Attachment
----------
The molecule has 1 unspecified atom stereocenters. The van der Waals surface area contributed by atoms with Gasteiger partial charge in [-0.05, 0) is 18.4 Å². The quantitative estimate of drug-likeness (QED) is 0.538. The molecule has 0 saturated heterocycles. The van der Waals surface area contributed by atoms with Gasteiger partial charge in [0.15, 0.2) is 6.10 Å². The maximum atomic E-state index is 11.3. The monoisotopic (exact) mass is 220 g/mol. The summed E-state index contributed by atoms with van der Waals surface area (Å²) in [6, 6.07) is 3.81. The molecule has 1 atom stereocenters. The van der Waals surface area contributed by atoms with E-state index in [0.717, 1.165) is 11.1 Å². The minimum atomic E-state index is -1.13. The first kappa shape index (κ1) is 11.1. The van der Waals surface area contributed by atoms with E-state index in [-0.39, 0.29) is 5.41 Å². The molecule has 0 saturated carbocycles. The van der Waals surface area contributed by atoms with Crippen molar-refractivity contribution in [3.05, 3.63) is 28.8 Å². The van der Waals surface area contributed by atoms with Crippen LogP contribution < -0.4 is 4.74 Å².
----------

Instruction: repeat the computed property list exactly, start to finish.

The molecule has 1 unspecified atom stereocenters. The van der Waals surface area contributed by atoms with Gasteiger partial charge in [-0.05, 0) is 18.4 Å². The quantitative estimate of drug-likeness (QED) is 0.538. The molecule has 0 saturated heterocycles. The van der Waals surface area contributed by atoms with Gasteiger partial charge in [0.15, 0.2) is 6.10 Å². The maximum atomic E-state index is 11.3. The monoisotopic (exact) mass is 220 g/mol. The summed E-state index contributed by atoms with van der Waals surface area (Å²) in [6, 6.07) is 3.81. The molecule has 1 atom stereocenters. The van der Waals surface area contributed by atoms with E-state index in [0.717, 1.165) is 11.1 Å². The minimum atomic E-state index is -1.13. The first kappa shape index (κ1) is 11.1. The van der Waals surface area contributed by atoms with E-state index in [-0.39, 0.29) is 5.41 Å². The molecule has 0 saturated carbocycles. The van der Waals surface area contributed by atoms with Crippen molar-refractivity contribution in [3.05, 3.63) is 28.8 Å². The van der Waals surface area contributed by atoms with Crippen LogP contribution < -0.4 is 4.74 Å².